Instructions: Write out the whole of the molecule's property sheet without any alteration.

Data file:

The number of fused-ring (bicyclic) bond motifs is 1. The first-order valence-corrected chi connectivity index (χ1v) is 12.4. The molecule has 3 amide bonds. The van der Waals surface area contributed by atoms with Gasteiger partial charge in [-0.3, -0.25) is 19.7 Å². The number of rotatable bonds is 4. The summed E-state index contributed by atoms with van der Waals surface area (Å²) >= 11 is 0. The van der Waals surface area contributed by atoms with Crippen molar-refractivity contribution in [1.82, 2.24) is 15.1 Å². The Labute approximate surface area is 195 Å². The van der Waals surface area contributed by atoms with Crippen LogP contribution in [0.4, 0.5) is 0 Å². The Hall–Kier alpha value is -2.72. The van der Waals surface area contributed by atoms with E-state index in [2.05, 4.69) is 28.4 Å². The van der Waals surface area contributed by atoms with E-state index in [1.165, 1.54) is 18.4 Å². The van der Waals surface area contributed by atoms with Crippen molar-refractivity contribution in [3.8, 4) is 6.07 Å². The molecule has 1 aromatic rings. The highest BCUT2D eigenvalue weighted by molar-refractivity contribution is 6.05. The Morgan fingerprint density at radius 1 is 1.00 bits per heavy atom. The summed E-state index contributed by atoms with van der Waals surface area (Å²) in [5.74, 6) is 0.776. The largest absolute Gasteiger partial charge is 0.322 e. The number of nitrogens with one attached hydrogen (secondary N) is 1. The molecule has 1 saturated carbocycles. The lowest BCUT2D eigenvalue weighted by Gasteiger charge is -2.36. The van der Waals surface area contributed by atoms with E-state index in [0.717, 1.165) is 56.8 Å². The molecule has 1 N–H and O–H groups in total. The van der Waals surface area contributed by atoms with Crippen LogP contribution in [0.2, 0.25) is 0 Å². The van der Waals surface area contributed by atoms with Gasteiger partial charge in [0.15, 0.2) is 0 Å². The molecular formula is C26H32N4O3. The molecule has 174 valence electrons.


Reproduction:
The number of fused-ring (bicyclic) bond motifs is 1. The first-order valence-corrected chi connectivity index (χ1v) is 12.4. The molecule has 3 amide bonds. The van der Waals surface area contributed by atoms with Gasteiger partial charge in [-0.3, -0.25) is 19.7 Å². The number of rotatable bonds is 4. The summed E-state index contributed by atoms with van der Waals surface area (Å²) >= 11 is 0. The van der Waals surface area contributed by atoms with Crippen molar-refractivity contribution in [1.82, 2.24) is 15.1 Å². The Labute approximate surface area is 195 Å². The van der Waals surface area contributed by atoms with Crippen LogP contribution in [0.4, 0.5) is 0 Å². The Hall–Kier alpha value is -2.72. The van der Waals surface area contributed by atoms with E-state index in [2.05, 4.69) is 28.4 Å². The van der Waals surface area contributed by atoms with E-state index in [1.165, 1.54) is 18.4 Å². The van der Waals surface area contributed by atoms with Crippen molar-refractivity contribution in [3.8, 4) is 6.07 Å². The molecule has 1 aromatic rings. The highest BCUT2D eigenvalue weighted by molar-refractivity contribution is 6.05. The Morgan fingerprint density at radius 1 is 1.00 bits per heavy atom. The summed E-state index contributed by atoms with van der Waals surface area (Å²) in [5.74, 6) is 0.776. The largest absolute Gasteiger partial charge is 0.322 e. The number of nitrogens with one attached hydrogen (secondary N) is 1. The molecule has 1 saturated carbocycles. The lowest BCUT2D eigenvalue weighted by Gasteiger charge is -2.36. The van der Waals surface area contributed by atoms with E-state index in [0.717, 1.165) is 56.8 Å². The molecule has 1 N–H and O–H groups in total. The van der Waals surface area contributed by atoms with Crippen LogP contribution in [0.2, 0.25) is 0 Å². The van der Waals surface area contributed by atoms with Gasteiger partial charge in [0.15, 0.2) is 0 Å². The molecular formula is C26H32N4O3. The molecule has 174 valence electrons.